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From: Gregory Colvin (gregory.colvin_at_[hidden])
Date: 2003-05-08 12:37:07

On Thursday, May 8, 2003, at 11:07 America/Denver, Beman Dawes wrote:
> At 11:11 AM 5/8/2003, Darin Adler wrote:
> >On Thursday, May 8, 2003, at 07:04 AM, Beman Dawes wrote:
> >
> >> A 2-3% timing difference probably isn't reliably repeatable in real
> >> code.
> >>
> >> How code and data happens to land in hardware caches can easily
> swamp
> >> out such a small difference. The version-to-version or step-to-step
> >> differences in CPU's, memory, compilers, or operating systems can
> >> cause that much difference in a given program. Differences need to
> get
> >> up into the 20-30% range before they are likely to be reliably
> >> repeatable across different systems.
> >>
> >> At least that's been my experience.
> >
> >That has not been my recent experience. While working on my current
> >project (the Safari web browser), we have routinely made 1% speedups
> >that are measurable and have an effect across multiple machines and
> >compilers (same basic CPU type and operating system), and we have also
> >detected 1% slowdowns when we inadvertently introduced them.
> I notice the examples you give are JavaScript. Greg's example of a
> virtual machine is written mostly in C, IIRC. I wonder if C++ is more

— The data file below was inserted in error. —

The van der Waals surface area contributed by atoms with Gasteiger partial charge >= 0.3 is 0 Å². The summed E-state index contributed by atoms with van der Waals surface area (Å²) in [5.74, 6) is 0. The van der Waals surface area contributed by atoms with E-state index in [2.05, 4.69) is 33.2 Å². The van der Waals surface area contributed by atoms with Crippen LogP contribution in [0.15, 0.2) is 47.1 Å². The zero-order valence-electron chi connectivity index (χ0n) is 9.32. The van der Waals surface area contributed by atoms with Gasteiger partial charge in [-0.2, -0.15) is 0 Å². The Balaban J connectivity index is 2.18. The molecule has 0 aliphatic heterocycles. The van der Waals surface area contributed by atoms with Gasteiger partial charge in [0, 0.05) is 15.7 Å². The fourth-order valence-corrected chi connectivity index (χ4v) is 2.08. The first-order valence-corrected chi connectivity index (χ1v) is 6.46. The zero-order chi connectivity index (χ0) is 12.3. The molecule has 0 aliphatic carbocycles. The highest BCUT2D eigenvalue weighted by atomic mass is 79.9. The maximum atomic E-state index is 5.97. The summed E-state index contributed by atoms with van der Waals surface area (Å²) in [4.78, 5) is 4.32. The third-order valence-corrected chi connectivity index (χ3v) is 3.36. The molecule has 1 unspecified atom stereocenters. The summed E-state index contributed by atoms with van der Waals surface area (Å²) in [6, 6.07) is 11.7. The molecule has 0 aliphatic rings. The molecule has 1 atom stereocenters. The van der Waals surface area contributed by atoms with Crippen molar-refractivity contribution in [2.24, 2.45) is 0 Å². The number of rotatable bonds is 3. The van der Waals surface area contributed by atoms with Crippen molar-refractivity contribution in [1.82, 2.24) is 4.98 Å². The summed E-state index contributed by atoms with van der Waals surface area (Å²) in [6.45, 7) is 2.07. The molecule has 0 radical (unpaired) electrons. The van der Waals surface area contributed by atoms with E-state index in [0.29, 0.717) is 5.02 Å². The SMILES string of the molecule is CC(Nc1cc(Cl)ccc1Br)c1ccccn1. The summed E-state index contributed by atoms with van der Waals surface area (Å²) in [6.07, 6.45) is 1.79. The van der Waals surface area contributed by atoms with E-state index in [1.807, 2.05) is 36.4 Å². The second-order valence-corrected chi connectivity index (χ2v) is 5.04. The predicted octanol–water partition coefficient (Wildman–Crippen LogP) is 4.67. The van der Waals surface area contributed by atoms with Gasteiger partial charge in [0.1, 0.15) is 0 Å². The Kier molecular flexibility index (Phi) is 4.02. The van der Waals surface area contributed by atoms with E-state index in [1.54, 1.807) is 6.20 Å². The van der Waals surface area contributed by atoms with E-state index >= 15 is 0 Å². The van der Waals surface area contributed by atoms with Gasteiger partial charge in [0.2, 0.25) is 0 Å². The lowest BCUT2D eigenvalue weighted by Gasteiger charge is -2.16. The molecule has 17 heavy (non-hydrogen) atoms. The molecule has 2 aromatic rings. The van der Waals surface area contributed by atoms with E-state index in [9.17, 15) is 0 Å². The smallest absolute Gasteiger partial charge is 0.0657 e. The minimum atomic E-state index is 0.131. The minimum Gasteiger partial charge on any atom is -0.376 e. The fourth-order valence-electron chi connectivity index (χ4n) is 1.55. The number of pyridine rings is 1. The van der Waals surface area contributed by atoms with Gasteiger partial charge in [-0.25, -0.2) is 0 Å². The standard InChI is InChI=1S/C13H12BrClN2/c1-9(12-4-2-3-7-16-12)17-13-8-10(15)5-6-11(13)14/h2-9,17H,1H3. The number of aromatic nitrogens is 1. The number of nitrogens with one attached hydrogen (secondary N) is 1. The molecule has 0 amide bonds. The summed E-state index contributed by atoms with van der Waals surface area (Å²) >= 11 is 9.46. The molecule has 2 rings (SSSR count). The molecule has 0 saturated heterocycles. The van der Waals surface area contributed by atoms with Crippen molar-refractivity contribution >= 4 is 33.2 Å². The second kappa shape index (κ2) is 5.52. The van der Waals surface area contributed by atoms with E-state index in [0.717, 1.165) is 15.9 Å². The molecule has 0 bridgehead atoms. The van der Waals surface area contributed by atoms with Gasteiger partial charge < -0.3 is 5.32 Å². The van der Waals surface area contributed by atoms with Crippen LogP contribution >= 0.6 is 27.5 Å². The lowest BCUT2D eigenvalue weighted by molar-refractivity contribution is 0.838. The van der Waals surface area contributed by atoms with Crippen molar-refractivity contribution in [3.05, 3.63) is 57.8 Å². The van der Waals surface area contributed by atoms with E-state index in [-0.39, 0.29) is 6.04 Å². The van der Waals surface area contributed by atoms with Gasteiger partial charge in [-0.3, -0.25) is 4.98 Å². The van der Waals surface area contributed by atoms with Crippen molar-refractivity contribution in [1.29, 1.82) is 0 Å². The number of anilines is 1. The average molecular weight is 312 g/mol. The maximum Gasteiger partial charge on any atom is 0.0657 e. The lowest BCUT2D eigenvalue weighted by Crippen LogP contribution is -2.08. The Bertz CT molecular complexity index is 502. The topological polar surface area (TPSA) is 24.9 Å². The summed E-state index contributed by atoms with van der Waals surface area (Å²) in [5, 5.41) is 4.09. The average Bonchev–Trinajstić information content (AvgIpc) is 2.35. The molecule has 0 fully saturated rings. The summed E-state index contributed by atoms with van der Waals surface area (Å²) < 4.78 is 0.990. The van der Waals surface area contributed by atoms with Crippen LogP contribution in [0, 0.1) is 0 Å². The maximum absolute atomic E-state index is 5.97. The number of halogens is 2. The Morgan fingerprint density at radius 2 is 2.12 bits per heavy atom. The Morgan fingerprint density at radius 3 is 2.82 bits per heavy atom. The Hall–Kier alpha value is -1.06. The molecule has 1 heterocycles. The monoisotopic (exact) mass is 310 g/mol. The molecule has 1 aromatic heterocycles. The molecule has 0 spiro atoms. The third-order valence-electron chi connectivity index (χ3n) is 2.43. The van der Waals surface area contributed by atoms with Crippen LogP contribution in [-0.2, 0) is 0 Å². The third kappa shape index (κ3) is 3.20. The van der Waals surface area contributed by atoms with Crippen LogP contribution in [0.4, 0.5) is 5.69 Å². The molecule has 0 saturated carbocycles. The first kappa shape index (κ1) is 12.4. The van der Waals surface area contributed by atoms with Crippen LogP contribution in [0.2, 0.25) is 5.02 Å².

> sensitive to compiler differences?
> For example, some C++ compilers are a lot more aggressive about
> inlining than others. For some of the code I've timed, a change slowed
> results for a compiler that failed to inline it, but ran quicker for
> the compiler that was good at inlining.

Makes sense. Boost code stresses compilers in ways that our code
doesn't -- the need to be as portable as we are means we don't
even use all the features of C89, let alone C++ or C99. And of
course C89 doesn't have things like inlining and virtual function
dispatch that can vary so much across C++ compilers. Plus we
spend a fair amount of time inspecting the output of our compilers
and tweaking our C code until we get what we want, and preserving
the tweaks in platform-specific macros.

The fact remains that it takes a lot of 3% tweaks to make a big
difference, so until you know you have the best possible data
structures and algorithms there isn't much point, and when there
is a point it is painstaking work at the limits of measurability.

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